There is a new movement sweeping across American college campuses. Many young people are turning their backs on lucrative careers in business, medicine and law and instead using their entrepreneurial skills to solve social problems in innovative ways. For VOA's Yi Suli, Elaine Lu has more on the growing number of social entrepreneurs.
Dr. Aron Rose's state-of-the-art office in New Haven, Connecticut is a stark contrast to where he was a year ago.
He says, "My wife, our three teenage daughters and myself went to Ghana last summer and were able to work in Accra, the capitol, as well as Tamale, a city in the north of Ghana, performing eye screenings as well as surgery," said Rose. "And while I spent much of my time in the operating room, my wife and children were able to work in outreach clinics in small villages to do screening and find patients to refer for tertiary care."
Rose volunteered with Unite for Sight, a non-profit organization working to improve eye health and eliminate preventable blindness worldwide. So far, the group's four thousand volunteers have treated more than 600,000 patients. Unite for Sight started eight years ago when Yale University freshman Jennifer Staple was interning at an eye doctor's office.
Staple said, "When I first worked at the eye doctor, I really saw a need. And then I really wanted to be able to create a solution to this preventable and avoidable eye disease. Eighty percent of all blindness is preventable which is a startling statistic."
"It started as a very small idea and a small student organization at Yale for three years going into these community centers, providing basic vision screenings and matching people with free health coverage programs. And then, after developing this model for three years, I thought it would be terrific to begin to expand it to other universities within the U.S so that this successful model could begin helping people throughout the country," Staple explained.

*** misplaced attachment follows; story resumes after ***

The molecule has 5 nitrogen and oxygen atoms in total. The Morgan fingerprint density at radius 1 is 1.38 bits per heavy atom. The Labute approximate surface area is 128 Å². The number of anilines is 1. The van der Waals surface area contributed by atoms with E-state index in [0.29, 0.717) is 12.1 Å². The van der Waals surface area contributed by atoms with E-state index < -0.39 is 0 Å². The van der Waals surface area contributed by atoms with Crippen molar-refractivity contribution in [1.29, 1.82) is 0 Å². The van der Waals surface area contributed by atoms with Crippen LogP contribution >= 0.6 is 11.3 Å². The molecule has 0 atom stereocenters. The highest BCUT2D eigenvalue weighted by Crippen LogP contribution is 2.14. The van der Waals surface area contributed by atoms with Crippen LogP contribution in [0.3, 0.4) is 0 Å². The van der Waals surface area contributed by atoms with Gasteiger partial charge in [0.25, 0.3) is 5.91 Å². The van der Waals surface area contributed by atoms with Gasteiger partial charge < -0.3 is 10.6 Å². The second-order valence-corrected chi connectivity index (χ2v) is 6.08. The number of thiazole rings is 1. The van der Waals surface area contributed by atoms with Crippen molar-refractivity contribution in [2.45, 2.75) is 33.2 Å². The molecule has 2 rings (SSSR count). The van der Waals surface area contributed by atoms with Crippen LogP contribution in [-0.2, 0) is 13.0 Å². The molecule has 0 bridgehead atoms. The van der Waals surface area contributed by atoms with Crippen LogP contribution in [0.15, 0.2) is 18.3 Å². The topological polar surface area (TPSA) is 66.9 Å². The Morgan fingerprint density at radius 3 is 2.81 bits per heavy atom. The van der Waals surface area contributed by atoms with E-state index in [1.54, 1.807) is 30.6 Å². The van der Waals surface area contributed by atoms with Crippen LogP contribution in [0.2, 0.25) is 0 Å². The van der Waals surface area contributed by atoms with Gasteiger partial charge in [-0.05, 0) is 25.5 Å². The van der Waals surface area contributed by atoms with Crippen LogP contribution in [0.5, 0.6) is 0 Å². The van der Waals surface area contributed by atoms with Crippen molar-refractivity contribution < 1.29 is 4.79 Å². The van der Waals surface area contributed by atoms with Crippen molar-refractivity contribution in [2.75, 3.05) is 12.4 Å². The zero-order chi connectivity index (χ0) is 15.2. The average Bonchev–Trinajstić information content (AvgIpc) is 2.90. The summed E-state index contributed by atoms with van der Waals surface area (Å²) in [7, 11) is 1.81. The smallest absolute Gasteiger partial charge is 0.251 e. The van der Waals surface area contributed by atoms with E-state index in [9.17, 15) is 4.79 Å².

"And then within a few months we had about 25 chapters, and then quickly 50 chapters," she added. "And then also began expanding the organization internationally where there is a huge need for eye care in remote villages and other locations where people have never been to a doctor and aren't even aware that eye care exists for them."
Andrew Klaber is pursuing a duel degree in business and law at Harvard University.
He says, "After my sophomore year of college, I decided that I wanted to spend some time in the developing world. I had an internship all set up in India. And then, two weeks before I was going to leave, Indian and Pakistani soldiers mobilized along the line of control (in Kashmir). Fourteen days later I found myself in northern Thailand. I did not know what I would do there. I didn't speak their language. And I didn't know anyone. But I saw, over time, I was spending 10 weeks over there, children, young girls walking around the night bazaar with older westerners, and realized this was sex trade right in front of my eyes."
That experience inspired Klaber to found "Orphans against AIDS" in 2002. Since then, the non-profit organization has provided education and healthcare funding for children orphaned or otherwise affected by AIDS in developing countries.
Many young people across the U.S. - like Klaber and Staple - are taking on the challenge of becoming social entrepreneurs, by identifying pressing social problems and, using their entrepreneurial skills to develop innovative solutions to change society for the better.